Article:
Angela Davis is a woman known for her assumption of multiple positions. Perhaps she best fields the identity of renowned UC Professor of Philosophy– or stalwart communist leader – or scholar, champion of Black rights, among other honorifics.
By the late 1960s, she had garnered quite a following, particularly notable for both the completion of a doctorate at the University of Berlin as well as her leadership within the Communist party, including various second-wave feminist movements and the campaign against the Vietnam war. However, her ties with the communist party were sinewy and worn-thin; after accepting a job offer at UCLA, she was fired two times over for both inflammatory language and communist party ties. Her efforts to dominate the California school system with communist rhetoric were no less volatile after her job loss, however. Much of her continued work focused on abolition of prisons and the dissolution of the USSR. By 1970, guns belonging to Davis were used in an armed takeover of a courtroom in Marin, whereby she was thus charged for three capital felonies and held in jail for over a year. She was, by 1972, acquitted of all charges, but not before her general Communist modus operandi took hold at UCSB. Splicing in with Black Students’ takeover of UCSB’s North Hall, the audio of the Angela Davis rally (linked above) sparked an afro-communist movement in Isla Vista. The takeover, incited by twelve members of the Black Student Union, was an outcry for better treatment of Black students at UCSB, demanding implementation of a Black Studies Department and barricading themselves in the computer center at dawn. North Hall, at that period, had earned an eponymous title: Malcolm X Hall, perhaps implemented to elevate Black oratory and to forward the demands of the 12 student leaders pioneering the movement.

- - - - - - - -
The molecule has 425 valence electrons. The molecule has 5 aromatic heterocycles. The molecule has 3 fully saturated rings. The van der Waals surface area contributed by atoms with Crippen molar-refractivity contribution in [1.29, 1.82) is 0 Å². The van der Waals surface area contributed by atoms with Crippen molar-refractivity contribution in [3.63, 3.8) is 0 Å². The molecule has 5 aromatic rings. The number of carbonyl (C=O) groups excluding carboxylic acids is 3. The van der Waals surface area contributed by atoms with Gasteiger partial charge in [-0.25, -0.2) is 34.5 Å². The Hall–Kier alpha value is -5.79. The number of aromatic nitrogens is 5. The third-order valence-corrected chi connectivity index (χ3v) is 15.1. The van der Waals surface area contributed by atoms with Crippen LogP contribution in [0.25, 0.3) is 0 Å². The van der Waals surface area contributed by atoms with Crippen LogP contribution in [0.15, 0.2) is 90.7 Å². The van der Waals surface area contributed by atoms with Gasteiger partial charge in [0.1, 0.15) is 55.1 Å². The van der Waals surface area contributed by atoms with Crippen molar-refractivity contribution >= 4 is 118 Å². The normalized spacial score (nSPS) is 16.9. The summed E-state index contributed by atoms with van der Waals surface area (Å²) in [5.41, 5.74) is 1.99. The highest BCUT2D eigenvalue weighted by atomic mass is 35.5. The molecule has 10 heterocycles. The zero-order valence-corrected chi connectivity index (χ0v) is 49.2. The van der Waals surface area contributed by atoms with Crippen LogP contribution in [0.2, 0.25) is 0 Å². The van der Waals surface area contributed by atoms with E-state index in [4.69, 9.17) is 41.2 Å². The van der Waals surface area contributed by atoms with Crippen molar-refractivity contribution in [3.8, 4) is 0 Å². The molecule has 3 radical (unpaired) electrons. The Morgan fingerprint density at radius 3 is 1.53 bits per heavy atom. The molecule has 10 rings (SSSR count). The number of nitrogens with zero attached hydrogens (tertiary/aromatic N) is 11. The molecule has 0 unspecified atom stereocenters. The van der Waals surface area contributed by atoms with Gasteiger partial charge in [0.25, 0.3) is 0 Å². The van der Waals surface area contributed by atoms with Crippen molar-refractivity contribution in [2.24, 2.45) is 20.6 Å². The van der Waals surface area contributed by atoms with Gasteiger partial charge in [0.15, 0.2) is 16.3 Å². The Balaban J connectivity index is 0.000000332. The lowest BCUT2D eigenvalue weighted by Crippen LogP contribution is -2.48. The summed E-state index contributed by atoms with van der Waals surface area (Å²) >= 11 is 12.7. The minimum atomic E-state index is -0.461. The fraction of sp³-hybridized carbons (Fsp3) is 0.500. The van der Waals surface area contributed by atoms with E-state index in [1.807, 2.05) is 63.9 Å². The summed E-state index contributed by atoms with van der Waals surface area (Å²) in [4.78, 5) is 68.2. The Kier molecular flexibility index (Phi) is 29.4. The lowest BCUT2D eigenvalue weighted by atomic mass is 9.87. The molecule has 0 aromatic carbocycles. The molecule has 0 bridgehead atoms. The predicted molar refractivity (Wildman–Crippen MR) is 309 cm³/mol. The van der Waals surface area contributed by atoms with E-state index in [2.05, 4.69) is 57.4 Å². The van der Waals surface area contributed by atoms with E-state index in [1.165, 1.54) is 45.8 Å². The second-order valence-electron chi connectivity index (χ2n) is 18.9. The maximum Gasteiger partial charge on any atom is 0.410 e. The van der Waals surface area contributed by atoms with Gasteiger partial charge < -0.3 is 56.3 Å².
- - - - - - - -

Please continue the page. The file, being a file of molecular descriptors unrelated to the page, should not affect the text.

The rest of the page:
Black Student Union leader and editor of El Gaucho during the 1969-70 academic year, Cyrus Keller speaks on behalf of the Black student experience at UCSB as well as his rationale for why Angela Davis deserved her freedom. This excerpt is audio footage, taken from the steps of North Hall in late 1969. It is, likewise, a segment from KCSB Archives’ newly digitized open reel collection, which I am hoping to highlight further on the blog in the near future.
As a part of the newly instated Throwback Thursday series, Archives Coordinator Lekha Sapers will be blogging about KCSB’s collection of audio archives. For the remainder of the school year, you’ll get a chance to explore our audio collection, highlighting the stories of some of our most formidable alumni.